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Re: Large last gasp of pterosaurs
On Tue, 20 Jan 2004, James R. Cunningham wrote:
> > Definitely. Inability to fly is an unlikely cause of extinction.
> I'd have to disagree rather strongly, in the case of the pterosaurs. It
> seems likely that there was a period of several weeks at the boundary
> when conditions were unsuitable for soaring flight. After that, voila
> -- no pterosaurs, but some continuously flapping birds survive.
> Flap-gliders don't.
Here is where I think circular thinking creeps in: Catastrophic mass
extinction is evidence of a hostile environment created by the
bolide-->pterosaurs became extinct at the same time so it must have been
because of the hostile environment. I don't think you can have both be
evidence for each other, can you?
> If I were to guess at that, I'd say they didn't, though they mave well
> have provided selective pressure that drove the soaring pterosaurs
> toward larger sizes for two reasons. 1) There were no large, soaring
> birds at the time to compete for that niche.
> 2) Due to structural limitations, birds can't become as large as
> pterosaurs, so the large soaring niche will always remain preferentially
> available to the big pterosaurs, insolong as conditions remain
> continuously suitable for soaring.
This might be an ignorant question, but: how does any particular method of
flying enhance a bird's/pterosaur's competitive ability? I understand
about vultures being able to stay aloft, and eagles diving on prey--but
how do you see this in relation to Q. and would-be bird
> I'm a little bit lost here. For flying animals, size has little to
> nothing to do with range, for either birds or pterosaurs -- or
> butterflies for that matter. Who increased their range, and why?
Albatrosses are large and have a large range, geese--I suppose I mean the
ability to stay aloft for a long time--w/out stopping. Is this relevant
> I'm saying that all midsized to large pterosaurs were relatively immune
> to some causes of extinction that might apply to small pterosaurs.
Which causes? Reproductive failure? In extant species predation (in
birds, particularly during reproduction) is the primary limiting factor,
not head to head competition for food.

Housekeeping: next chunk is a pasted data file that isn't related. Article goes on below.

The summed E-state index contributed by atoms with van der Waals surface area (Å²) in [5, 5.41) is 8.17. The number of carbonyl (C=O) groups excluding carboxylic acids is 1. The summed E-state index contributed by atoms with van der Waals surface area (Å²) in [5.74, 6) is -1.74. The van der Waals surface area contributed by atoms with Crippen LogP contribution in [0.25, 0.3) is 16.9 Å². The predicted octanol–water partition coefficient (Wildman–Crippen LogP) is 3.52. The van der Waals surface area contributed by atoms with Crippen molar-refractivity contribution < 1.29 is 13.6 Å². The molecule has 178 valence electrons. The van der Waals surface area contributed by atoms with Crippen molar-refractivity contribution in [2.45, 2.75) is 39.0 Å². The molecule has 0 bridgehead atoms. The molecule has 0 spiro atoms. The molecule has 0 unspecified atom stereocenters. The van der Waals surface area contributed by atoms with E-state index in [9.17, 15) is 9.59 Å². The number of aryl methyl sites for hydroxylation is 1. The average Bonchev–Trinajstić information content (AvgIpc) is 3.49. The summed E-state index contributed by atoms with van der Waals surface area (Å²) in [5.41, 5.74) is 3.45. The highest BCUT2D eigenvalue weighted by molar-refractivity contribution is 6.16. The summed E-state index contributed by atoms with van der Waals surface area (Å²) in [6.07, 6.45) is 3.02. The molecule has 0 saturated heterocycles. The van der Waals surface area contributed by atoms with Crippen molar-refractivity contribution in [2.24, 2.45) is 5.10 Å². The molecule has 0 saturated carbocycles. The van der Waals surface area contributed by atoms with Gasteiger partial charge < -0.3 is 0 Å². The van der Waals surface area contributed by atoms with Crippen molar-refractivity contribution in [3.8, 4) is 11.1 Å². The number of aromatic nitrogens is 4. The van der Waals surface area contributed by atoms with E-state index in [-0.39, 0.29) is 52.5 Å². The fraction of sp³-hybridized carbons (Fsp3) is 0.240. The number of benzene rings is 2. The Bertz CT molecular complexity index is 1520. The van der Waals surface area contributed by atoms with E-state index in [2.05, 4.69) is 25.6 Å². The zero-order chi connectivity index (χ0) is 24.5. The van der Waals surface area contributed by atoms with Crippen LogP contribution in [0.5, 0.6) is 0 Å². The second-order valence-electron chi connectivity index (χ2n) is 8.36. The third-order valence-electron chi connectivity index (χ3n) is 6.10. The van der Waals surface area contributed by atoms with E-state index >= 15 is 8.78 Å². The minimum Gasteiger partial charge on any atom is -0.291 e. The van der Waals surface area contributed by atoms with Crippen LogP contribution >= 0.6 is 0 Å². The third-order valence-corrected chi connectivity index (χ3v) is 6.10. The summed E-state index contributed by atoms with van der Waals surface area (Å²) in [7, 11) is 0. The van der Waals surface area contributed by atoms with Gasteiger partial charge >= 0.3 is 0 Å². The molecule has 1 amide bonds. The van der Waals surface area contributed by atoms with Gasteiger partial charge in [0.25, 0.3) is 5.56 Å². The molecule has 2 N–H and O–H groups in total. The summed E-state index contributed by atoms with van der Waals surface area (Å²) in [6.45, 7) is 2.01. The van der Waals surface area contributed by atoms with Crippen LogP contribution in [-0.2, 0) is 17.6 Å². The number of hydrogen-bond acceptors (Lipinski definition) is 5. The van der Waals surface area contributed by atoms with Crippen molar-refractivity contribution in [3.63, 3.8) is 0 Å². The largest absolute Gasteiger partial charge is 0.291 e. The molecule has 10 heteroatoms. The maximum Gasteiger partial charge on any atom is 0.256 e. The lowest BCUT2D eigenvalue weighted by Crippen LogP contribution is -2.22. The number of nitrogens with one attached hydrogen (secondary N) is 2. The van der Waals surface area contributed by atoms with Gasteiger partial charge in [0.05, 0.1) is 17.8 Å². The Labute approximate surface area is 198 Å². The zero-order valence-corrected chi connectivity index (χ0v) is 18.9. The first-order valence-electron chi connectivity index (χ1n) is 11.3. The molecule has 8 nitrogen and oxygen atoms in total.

> > A pretty
> > good first order hypothesis is that were immune for a time because, like
> > modern albatrosses (for e.g.) they had extremely remote nesting places.
> Seems highly unlikely to me. Why would they want remote nesting
> places? However, I would expect them to travel about quite a bit for
> feeding purposes. I do see them as migratory.
If you are big and cannot hide your nest very well, as well as being
somewhat limited in your terrestrial agility, you would want to distance
yourself from predators--this is especially true if you are migratory and
have the choice of remote/low predator density locations, e.g., geese,
> > Again, I don't think size was important (necessarily, at least).
> We have a very different basic mindset. I believe that you think birds
> were far more effective fliers than pterosaurs, and I see birds as less
> effective, at least till Diomedes exulans came along. As I see it, your
> argument could just as easily be phrased the other way, with pterosaurs
> precluding the development of big birds. I do see your point, I just
> don't accept it.
No. I don't make such a clear distinction. Birds and pterosaurs had
different strengths. If you had an Olympic-games-of-flight, pterosaurs
would be stronger in some events and birds in others. Perhaps birds were
more agile? Pterosaurs better at soaring. Whatever. I think the real
problem for pterosaurs--if small/medium species became extinct
earlier--was their terrestrial existence--a relative ineffectiveness to
defend/protect/hide/locate nests for their progeny on the ground.
Of course I'm just guessing. But the guess is informed by the problems
and amazing solutions supplied by extant birds. I do feel that in an
Olympic games of nesting, birds would win. This is not to say
that pterosaurs did not also have amazing abilities--just that birds may
have had the edge here.